Anishinaabe land, where once was no pollution and springs flowed still clearly through the heart of mother earth; where flocks of eagles soared in the sky, whitefish abounded in the lakes and countless deer roamed the woods in herds. Traditionally, the People of the Anishinaabeg and the land are one. They are one complete thing.
– Part of the Anishinaabe Story of Life
“It’s as much about the feeling as it is the planning, the intent as it is the technique, the experience as it is the destination of the journey”
– Nandagikendan, Summer 2013 (to seek learning; knowledge)
How often we speak of the great silences of the wilderness and of the importance of preserving them and the wonder and peace to be found there. When I think of them, I see the lakes and rivers of the North, the muskegs and expenses of tundra, the barren lands beyond all roads. I see the mountain ranges of the West and the high, rolling ridges of the Appalacians. I picture the deserts of the Southwest and their brilliant panoramas of color, the impenetrable swamp lands of the South. They will always be there and their beauty may not change, but should their silences be broken, they will never be the same.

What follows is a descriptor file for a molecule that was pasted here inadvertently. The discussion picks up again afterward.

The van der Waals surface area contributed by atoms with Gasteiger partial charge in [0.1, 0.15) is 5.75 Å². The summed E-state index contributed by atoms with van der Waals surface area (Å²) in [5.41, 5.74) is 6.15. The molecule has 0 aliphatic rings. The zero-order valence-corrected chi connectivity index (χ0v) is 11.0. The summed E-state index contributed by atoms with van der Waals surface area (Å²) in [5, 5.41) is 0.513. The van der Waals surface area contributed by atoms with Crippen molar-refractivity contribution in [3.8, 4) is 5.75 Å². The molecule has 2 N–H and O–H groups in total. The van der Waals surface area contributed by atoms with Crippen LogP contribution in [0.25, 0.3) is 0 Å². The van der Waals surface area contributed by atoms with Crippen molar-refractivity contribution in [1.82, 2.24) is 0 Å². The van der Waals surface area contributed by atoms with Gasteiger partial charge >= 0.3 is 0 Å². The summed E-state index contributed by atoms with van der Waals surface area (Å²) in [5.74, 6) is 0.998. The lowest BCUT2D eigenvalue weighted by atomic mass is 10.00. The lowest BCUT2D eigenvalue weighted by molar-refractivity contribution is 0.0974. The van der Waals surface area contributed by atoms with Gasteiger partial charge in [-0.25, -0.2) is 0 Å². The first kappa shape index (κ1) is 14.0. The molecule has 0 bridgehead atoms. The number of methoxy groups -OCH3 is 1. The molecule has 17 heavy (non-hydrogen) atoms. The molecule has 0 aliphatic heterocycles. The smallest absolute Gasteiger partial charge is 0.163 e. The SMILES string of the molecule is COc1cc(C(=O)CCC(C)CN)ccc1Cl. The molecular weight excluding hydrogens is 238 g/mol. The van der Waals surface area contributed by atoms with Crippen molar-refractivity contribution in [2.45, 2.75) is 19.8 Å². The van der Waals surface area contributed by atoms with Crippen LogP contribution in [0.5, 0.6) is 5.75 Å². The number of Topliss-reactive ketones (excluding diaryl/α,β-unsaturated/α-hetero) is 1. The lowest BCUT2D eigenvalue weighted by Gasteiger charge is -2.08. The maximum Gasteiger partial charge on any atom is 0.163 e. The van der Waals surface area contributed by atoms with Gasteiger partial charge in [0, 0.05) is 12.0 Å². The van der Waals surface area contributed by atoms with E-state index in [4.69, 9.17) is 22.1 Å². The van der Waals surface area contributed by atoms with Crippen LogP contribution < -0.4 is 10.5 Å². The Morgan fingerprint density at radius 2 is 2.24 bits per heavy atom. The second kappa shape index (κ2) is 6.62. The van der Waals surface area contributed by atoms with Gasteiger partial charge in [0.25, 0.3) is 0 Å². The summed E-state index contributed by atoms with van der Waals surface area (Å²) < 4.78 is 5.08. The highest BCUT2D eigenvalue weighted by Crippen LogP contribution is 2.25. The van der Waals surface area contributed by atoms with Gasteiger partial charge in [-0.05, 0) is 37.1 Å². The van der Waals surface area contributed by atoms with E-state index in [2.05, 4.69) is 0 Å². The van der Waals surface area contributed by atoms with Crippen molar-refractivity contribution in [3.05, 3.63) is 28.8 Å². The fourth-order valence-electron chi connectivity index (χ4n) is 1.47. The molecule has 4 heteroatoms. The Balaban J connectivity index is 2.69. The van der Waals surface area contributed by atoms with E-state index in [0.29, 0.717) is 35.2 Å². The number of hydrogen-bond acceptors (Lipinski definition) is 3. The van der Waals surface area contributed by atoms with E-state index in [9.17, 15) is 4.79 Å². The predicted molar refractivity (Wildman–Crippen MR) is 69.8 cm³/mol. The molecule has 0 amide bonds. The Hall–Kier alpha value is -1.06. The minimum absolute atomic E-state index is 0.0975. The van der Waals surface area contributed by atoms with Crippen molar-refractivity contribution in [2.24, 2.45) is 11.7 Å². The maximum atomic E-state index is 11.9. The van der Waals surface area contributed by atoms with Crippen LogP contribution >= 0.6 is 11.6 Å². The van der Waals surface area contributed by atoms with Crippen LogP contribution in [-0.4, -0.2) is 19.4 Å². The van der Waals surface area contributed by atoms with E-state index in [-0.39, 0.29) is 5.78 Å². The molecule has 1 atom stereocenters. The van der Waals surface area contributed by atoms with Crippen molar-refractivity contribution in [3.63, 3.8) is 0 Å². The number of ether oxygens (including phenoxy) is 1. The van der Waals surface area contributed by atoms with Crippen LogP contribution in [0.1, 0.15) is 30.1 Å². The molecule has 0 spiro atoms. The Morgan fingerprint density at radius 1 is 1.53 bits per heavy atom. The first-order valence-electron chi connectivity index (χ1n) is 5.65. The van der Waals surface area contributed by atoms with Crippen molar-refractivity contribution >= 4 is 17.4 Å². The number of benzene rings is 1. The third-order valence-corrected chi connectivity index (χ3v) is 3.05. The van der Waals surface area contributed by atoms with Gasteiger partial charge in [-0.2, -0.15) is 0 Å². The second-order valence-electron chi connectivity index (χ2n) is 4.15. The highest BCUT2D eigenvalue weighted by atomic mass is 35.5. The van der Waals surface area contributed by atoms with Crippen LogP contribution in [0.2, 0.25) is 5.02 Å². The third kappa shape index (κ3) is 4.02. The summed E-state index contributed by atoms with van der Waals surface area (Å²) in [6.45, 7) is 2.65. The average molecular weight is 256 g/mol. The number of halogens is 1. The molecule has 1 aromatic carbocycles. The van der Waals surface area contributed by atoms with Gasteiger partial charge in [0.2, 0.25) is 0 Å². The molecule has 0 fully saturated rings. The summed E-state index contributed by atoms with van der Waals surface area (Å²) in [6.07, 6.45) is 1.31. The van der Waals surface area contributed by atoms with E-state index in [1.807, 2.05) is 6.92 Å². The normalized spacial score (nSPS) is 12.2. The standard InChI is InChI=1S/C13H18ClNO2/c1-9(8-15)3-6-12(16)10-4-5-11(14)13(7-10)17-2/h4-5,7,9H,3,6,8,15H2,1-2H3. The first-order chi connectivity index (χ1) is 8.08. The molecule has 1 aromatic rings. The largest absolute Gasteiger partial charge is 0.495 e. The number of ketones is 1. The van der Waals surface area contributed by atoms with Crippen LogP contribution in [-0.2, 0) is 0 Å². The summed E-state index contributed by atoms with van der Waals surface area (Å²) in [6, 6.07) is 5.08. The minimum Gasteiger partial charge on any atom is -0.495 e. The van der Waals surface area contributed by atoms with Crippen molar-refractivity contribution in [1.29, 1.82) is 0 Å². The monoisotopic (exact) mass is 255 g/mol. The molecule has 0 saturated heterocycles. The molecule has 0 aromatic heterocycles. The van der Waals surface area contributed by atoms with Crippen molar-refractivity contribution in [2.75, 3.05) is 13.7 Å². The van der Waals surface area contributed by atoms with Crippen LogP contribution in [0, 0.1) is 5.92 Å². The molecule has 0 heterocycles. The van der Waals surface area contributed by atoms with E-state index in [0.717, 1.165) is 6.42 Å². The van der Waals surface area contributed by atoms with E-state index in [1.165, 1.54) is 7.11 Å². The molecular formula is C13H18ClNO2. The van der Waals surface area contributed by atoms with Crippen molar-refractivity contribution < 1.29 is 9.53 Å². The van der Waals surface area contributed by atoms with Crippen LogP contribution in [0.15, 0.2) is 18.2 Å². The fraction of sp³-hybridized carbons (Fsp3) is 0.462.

–Sigurd F. Olson, Naturalist and Author